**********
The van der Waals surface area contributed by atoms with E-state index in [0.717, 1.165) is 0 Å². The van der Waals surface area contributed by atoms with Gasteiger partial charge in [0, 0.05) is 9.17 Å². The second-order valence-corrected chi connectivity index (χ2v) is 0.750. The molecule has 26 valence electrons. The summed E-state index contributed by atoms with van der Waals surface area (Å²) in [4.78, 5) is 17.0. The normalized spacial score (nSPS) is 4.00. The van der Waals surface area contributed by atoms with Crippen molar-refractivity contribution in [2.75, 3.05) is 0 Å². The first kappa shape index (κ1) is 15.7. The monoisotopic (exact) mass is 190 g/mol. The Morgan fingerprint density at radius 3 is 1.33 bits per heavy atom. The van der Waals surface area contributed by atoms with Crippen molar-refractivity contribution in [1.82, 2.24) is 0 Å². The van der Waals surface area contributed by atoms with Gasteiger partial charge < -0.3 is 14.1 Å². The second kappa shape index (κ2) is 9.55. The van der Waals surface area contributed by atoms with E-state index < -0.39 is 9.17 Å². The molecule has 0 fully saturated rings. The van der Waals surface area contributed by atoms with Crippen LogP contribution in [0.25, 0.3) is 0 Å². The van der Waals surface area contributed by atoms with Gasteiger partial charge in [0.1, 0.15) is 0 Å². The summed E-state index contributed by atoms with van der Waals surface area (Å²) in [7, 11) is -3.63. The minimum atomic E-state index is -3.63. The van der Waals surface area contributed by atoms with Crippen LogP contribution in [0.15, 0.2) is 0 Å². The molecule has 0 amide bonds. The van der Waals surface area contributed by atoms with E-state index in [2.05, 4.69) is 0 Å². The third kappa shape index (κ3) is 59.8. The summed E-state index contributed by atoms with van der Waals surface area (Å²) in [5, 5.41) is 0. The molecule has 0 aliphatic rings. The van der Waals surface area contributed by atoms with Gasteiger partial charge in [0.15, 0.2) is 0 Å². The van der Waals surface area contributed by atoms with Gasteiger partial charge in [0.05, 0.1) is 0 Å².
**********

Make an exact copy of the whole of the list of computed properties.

The van der Waals surface area contributed by atoms with E-state index in [0.717, 1.165) is 0 Å². The van der Waals surface area contributed by atoms with Gasteiger partial charge in [0, 0.05) is 9.17 Å². The second-order valence-corrected chi connectivity index (χ2v) is 0.750. The molecule has 26 valence electrons. The summed E-state index contributed by atoms with van der Waals surface area (Å²) in [4.78, 5) is 17.0. The normalized spacial score (nSPS) is 4.00. The van der Waals surface area contributed by atoms with Crippen molar-refractivity contribution in [2.75, 3.05) is 0 Å². The first kappa shape index (κ1) is 15.7. The monoisotopic (exact) mass is 190 g/mol. The Morgan fingerprint density at radius 3 is 1.33 bits per heavy atom. The van der Waals surface area contributed by atoms with Crippen molar-refractivity contribution in [1.82, 2.24) is 0 Å². The van der Waals surface area contributed by atoms with Gasteiger partial charge < -0.3 is 14.1 Å². The second kappa shape index (κ2) is 9.55. The van der Waals surface area contributed by atoms with E-state index < -0.39 is 9.17 Å². The molecule has 0 fully saturated rings. The van der Waals surface area contributed by atoms with Crippen LogP contribution in [0.25, 0.3) is 0 Å². The van der Waals surface area contributed by atoms with Gasteiger partial charge in [0.1, 0.15) is 0 Å². The summed E-state index contributed by atoms with van der Waals surface area (Å²) in [7, 11) is -3.63. The minimum atomic E-state index is -3.63. The van der Waals surface area contributed by atoms with Crippen LogP contribution in [0.15, 0.2) is 0 Å². The molecule has 0 amide bonds. The van der Waals surface area contributed by atoms with E-state index in [2.05, 4.69) is 0 Å². The third kappa shape index (κ3) is 59.8. The summed E-state index contributed by atoms with van der Waals surface area (Å²) in [5, 5.41) is 0. The molecule has 0 aliphatic rings. The van der Waals surface area contributed by atoms with Gasteiger partial charge in [0.15, 0.2) is 0 Å². The van der Waals surface area contributed by atoms with Gasteiger partial charge in [0.05, 0.1) is 0 Å².